Searching for a cure for sickle cell disease
For children and adults with sickle cell disease, usual care involves lowering the number and severity of complications, but it does not get rid of sickle cell disease. With more children and adults looking to City of Hope for a cure to sickle cell disease, we are committed to providing you or your child the best possible care. We provide treatment that goes beyond just managing symptoms. New treatments that we are actively researching involve less toxic transplants from a half-related donor and more effective options for gene therapy. An important part of this new effort is the collaboration across multiple disciplines. Our multidisciplinary team of doctors, nurses and other health professionals has decades of experience in treating inherited blood disorders such as sickle cell disease.
Our expertise in finding a cure for sickle cell disease includes the following research:
Bone Marrow and Stem Cell Transplantation
Our expert researchers have explored a cure for sickle cell disease through stem cell transplant using a half-related donor. This is someone whose tissues are only half identical, yet the transplant works as well as with a complete match. This provides you or your child with more donor choices.
In addition, we have new and improved conditioning regimens (including chemotherapy and/or radiation) for patients needing a transplant. We’ve developed an improved nonmyeloablative regimen (a less harsh conditioning regimen) that allows patients who may not be able to do the conventional conditioning, either because of age or presence of complications, to have a successful transplant. We’ve also developed a less toxic way to perform transplants with the usual harsh and more reliable form of conditioning, called myeloablative. Our new myeloablative conditioning regimen lessens the chance of a transplant failing.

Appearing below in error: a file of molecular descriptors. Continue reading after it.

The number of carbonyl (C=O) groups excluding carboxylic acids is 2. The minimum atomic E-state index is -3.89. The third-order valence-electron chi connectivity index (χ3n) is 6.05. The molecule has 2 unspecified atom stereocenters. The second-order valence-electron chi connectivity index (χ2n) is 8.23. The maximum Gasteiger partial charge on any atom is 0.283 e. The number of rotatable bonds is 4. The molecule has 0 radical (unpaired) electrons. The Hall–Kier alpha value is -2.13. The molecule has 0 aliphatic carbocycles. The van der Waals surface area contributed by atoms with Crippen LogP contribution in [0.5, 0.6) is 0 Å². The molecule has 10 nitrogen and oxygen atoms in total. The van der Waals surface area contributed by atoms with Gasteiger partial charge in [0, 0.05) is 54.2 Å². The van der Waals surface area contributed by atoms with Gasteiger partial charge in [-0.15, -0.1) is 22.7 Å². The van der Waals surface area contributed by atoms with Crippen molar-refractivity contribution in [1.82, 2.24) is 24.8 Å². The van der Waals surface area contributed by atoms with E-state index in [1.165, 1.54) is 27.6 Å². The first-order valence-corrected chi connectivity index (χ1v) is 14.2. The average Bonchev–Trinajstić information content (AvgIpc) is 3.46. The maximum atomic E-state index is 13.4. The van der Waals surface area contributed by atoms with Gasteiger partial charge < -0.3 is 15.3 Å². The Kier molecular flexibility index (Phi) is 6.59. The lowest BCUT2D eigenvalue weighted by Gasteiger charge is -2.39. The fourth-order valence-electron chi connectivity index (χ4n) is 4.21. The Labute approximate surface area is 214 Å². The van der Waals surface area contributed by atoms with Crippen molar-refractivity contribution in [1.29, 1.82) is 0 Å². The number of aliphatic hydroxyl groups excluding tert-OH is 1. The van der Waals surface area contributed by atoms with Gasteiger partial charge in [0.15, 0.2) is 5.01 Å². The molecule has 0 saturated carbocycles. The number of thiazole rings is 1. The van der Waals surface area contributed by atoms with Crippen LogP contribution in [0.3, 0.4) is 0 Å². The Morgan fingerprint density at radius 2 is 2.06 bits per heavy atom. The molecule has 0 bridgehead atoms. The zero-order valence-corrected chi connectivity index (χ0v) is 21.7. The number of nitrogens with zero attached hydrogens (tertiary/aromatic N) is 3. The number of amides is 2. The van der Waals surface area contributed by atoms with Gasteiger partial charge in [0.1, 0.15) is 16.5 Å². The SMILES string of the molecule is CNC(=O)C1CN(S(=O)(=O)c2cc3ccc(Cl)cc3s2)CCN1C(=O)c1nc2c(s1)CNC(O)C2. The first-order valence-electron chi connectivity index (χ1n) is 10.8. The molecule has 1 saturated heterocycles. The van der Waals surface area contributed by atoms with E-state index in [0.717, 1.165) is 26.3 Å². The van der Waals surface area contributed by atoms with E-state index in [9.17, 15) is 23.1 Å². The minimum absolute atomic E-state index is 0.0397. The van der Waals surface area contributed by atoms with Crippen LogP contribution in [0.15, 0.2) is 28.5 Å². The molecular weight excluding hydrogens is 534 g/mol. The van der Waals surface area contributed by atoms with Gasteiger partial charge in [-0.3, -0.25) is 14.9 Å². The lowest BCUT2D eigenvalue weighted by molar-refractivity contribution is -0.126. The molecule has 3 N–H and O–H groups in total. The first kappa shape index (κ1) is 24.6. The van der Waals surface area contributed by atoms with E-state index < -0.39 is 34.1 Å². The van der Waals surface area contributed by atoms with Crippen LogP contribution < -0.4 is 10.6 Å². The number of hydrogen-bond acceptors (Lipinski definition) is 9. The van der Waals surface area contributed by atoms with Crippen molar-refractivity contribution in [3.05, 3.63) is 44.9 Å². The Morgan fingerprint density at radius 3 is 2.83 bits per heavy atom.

Gene Therapy Approaches
Our research efforts include a new gene therapy technology that may have the potential to cure serious genetic diseases such as sickle cell disease. This gene therapy technology may give the same benefits as transplantation, but without the problems that come with using cells from a donor.
City of Hope is also researching a treatment approach that would increase the number of stem cells in the blood. In the future, these stem cells could then be genetically corrected in a lab and injected back into the patients as a treatment for sickle cell disease.
As a patient at City of Hope, you or your child will be at the center of leading-edge research that leads to the best and newest treatments. In a given year, City of Hope conducts more than 500 clinical trials, giving many of our patients access to a clinical trial that meets their specific needs.
Our multidisciplinary team of doctors, nurses and other health professionals has decades of experience in treating patients with blood disorders. Joining a clinical trial may help you or your child and may also lead to improved care for future patients. To learn more about sickle cell disease clinical trials at City of Hope, contact one of our nurse coordinators: